Eventually, however, the progressive wins in Episcopal sanctuaries stopped being news, at least in mainstream news outlets.

Take, for example, that recent leap into gender-neutral theology in the District of Columbia, an interesting story that drew little or no attention in the mainstream press. Thus, here is the top of the main story from the Episcopal News Service:

The Diocese of Washington is calling on the Episcopal Church’s General Convention to consider expanding the use of gender-neutral language for God in the Book of Common Prayer, if and when the prayer book is slated for a revision.
He? She?

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When reporting on Iceland's attempt to ban circumcision, why not talk to Jews, Muslims?

When reporting on Iceland's attempt to ban circumcision, why not talk to Jews, Muslims?

It was bound to happen: Laws banning circumcision for infant boys. No one knew quite where it might start.

Turns out the place is none other than Iceland, lauded by some as being a “feminist paradise” with a former prime minister who was a lesbian, generous childcare benefits and a strong women’s movement. The circumcision ban is ostensibly to protect children. What the country’s tiny Muslim and Jewish minorities may think of that is not mentioned.

Here’s the bare bones recital from the Independent:

MPs from five different political parties in Iceland have proposed a ban on the circumcision of boys. 
The bill, which has been submitted to the country’s parliament, suggests a six-year prison term for anyone found guilty of “removing sexual organs in whole or in part”. 
Circumcising girls has been illegal in Iceland since 2005, but there are currently no laws to regulate the practice against boys. 
Describing circumcision as a “violation” of young boys’ rights, the bill states the only time it should be considered is for “health reasons”. 
Addressing religious traditions, it insists the “rights of the child” always exceed the “right of the parents to give their children guidance when it comes to religion”.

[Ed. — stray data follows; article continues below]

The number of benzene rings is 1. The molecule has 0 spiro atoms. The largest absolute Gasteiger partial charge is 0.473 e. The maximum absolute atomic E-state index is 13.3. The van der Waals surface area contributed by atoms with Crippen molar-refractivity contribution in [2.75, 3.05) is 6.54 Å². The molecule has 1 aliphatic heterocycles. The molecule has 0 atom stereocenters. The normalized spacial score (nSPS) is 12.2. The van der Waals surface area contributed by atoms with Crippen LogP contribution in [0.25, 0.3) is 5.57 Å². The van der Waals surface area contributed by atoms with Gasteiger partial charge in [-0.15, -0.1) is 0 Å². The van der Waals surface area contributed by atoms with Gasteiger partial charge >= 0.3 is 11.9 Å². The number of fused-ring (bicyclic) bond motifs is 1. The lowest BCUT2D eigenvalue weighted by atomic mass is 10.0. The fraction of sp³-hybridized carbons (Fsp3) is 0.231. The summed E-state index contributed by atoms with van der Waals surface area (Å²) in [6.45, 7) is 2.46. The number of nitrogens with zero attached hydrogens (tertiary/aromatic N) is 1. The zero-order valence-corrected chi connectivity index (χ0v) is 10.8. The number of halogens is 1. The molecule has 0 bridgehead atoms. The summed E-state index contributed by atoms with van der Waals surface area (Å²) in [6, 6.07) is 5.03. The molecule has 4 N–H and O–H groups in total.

As to who thought up this bill and why, we hear nothing. Think about that for a moment. That's a rather important hole in the story. Right?

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Science meets the big questions: The Atlantic examines strategic changes in pro-life movement

Science meets the big questions: The Atlantic examines strategic changes in pro-life movement

This should have been the think piece for a week ago, timed to coincide with the March for Life and other related events that weekend. I guess that includes the March For Women, as well.

Lots to think about, when the calendar gets that crowded.

However, even a week later, readers have continued to alert me to yet another Emma Green feature at The Atlantic, this time with the headline, "Science Is Giving the Pro-Life Movement a Boost." I know that I often start these pieces with the actual overture from the piece, but that truly is the logical place to start this time around. So here goes.

The first time Ashley McGuire had a baby, she and her husband had to wait 20 weeks to learn its sex. By her third, they found out at 10 weeks with a blood test. Technology has defined her pregnancies, she told me, from the apps that track weekly development to the ultrasounds that show the growing child. “My generation has grown up under an entirely different world of science and technology than the Roe generation,” she said. “We’re in a culture that is science-obsessed.”
Activists like McGuire believe it makes perfect sense to be pro-science and pro-life. While she opposes abortion on moral grounds, she believes studies of fetal development, improved medical techniques, and other advances anchor the movement’s arguments in scientific fact. “The pro-life message has been, for the last 40-something years, that the fetus … is a life, and it is a human life worthy of all the rights the rest of us have,” she said. “That’s been more of an abstract concept until the last decade or so.” But, she added, “when you’re seeing a baby sucking its thumb at 18 weeks, smiling, clapping,” it becomes “harder to square the idea that that 20-week-old, that unborn baby or fetus, is discardable.”
Scientific progress is remaking the debate around abortion. When the U.S. Supreme Court decided Roe v. Wade, the case that led the way to legal abortion, it pegged most fetuses’ chance of viable life outside the womb at 28 weeks; after that point, it ruled, states could reasonably restrict women’s access to the procedure. Now, with new medical techniques, doctors are debating whether that threshold should be closer to 22 weeks.

Now, this is a strong, fascinating piece -- as reader after reader has noted. However, I do have one critical observation.